At the Zimmerli Art Museum at Rutgers University in New Brunswick, N.J, we are delighted to see the well-know cat poster, Tournée du Chat Noir de Rodolphe Salis (Tour of Rodolphe Salis’ Chat Noir) by Théophile Steinlen, 1896.

In the description, it points how Rodolph Salis established the Chat Noir (The Black Cat) as an artistic cabaret in Montmartre in 1881, and it soon became a popular gathering place for Montmartre’s rising artists and writers. Beginning in 1892, Salis organized a company of performers from the cabaret to go on tour during the summer months. This large poster by Théophile Steinlen, one of the important artists whose career was launched at the Chat Noir, would have served as a kind of ‘coming attractions’ announcement to be posted outside the venues hosting the tour.

At the Bottcherstrabe Museum in Bremen, Germany, we find Paula Modersohn-Beckerca’s painting of Girl in Birch Forest with Cat, 1904. While some have very detailed descriptions this one did not.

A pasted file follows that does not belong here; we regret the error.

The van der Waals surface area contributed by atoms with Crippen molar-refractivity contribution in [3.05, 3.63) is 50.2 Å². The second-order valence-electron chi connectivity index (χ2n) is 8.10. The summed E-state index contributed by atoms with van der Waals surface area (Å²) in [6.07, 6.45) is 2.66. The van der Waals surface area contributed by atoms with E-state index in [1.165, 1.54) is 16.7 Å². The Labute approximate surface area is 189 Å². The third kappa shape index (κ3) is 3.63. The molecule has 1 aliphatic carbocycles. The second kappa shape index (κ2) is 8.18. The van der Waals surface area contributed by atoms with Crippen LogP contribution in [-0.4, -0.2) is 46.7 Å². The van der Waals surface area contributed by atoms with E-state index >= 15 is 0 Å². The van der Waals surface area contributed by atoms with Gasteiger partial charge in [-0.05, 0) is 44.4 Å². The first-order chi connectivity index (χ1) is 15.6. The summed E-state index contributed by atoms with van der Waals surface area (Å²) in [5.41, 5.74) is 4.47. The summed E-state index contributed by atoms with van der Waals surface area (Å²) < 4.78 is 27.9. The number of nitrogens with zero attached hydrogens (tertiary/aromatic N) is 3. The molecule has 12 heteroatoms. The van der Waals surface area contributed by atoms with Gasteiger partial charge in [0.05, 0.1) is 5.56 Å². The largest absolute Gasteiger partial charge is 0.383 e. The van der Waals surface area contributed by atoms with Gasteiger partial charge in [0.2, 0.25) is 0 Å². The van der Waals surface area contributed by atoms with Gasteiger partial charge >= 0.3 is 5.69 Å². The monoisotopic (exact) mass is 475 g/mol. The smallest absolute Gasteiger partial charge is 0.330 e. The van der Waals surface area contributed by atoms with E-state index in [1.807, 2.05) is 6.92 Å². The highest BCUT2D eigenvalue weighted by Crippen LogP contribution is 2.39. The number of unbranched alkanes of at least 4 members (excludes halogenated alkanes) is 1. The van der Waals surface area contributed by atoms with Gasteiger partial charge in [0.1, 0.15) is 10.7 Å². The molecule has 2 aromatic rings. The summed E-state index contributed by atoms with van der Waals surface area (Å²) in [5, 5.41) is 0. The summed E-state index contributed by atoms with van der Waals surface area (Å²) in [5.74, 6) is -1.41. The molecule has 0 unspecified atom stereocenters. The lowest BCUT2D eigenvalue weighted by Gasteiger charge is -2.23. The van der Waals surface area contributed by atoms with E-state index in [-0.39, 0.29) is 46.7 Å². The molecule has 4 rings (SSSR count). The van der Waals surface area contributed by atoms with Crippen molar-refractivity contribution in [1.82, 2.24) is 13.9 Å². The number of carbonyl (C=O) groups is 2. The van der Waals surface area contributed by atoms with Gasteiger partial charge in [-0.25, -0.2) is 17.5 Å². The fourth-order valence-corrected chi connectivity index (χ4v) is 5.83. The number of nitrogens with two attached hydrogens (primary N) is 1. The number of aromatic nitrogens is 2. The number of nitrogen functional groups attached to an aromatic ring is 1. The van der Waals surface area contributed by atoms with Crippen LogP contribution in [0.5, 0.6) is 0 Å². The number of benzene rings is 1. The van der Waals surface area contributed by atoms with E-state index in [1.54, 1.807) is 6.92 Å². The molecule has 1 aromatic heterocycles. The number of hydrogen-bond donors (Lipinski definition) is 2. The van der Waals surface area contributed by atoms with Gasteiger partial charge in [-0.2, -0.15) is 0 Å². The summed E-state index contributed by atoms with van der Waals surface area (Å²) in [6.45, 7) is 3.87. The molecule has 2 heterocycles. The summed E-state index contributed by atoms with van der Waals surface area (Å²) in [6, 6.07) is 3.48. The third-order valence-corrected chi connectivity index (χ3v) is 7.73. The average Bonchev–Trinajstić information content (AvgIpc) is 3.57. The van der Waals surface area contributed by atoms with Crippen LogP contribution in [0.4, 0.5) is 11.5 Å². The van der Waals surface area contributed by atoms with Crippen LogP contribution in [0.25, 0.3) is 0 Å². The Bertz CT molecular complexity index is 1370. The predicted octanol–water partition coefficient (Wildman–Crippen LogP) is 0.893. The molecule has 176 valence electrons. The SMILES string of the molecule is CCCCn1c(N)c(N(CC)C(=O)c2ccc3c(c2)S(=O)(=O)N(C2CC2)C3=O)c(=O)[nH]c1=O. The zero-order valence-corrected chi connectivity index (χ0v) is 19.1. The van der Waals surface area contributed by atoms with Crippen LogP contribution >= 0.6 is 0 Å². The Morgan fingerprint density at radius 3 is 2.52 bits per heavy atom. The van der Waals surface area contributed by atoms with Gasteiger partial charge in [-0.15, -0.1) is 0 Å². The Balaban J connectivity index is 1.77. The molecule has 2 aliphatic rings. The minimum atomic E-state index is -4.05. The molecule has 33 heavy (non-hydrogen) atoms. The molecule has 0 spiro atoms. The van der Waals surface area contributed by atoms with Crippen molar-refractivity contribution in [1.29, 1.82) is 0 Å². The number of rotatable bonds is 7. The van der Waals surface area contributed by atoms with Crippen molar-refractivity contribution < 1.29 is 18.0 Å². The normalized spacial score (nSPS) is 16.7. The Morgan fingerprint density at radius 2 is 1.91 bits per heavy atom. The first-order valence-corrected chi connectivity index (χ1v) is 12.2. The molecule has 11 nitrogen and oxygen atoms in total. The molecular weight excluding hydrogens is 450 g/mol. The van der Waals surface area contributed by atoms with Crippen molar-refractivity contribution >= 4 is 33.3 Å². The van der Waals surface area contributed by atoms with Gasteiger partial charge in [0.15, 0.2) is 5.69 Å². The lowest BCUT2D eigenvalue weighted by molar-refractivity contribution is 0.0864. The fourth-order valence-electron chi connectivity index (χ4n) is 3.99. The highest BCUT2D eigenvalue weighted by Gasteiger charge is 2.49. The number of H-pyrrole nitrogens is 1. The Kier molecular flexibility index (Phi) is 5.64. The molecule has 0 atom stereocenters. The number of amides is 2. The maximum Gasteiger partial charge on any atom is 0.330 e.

At the Metropolitan Museum of Art in New York City, we find Annabale Carracci’s Two Children Teasing a Cat, Gallery 639

Virtual Museum visitors at The Met are greeted with links to additional descriptions. Viewers of this painting are invited to imagine the result of teasing an obviously unhappy cat (you can almost hear its growl). For surely the little girl’s hand will be scratched. The painting thus incorporates a time factor and carries a lesson similar to ‘Let sleeping dogs lie’ and ‘Don’t go poking around vipers’. Painted with a directness and spontaneity that look forward to nineteenth-century art, this painting is among the earliest Italian genre paintings. It belonged to Cardinal Tommaso Ruffo (1663–1753), who also owned Velázquez’s Juan de Pareja.

To find this plethora of virtual museums for cat lovers, check out this link.

Virtual Museum Tours for Cat Lovers include more than just paintings, though there are thousands to review.

Statue containing mummified cat at Metropolitan
This statue containing a mummified cat at the Metropolitan Museum of Art is one of the many items that can be viewed on the Virtual Museum Tours for Cat Lovers. The cat was the sacred animal of the goddess Bastet, a great and benevolent Egyptian goddess. For the Egyptians, the goddesses Bastet and Sakhmet were two aspects of divine power. Sakhmet, the lioness, represented dangerous, potentially destructive forces. Bastet, the feline of the house, incorporated the benevolent aspects of a deity that could be pacified by rituals.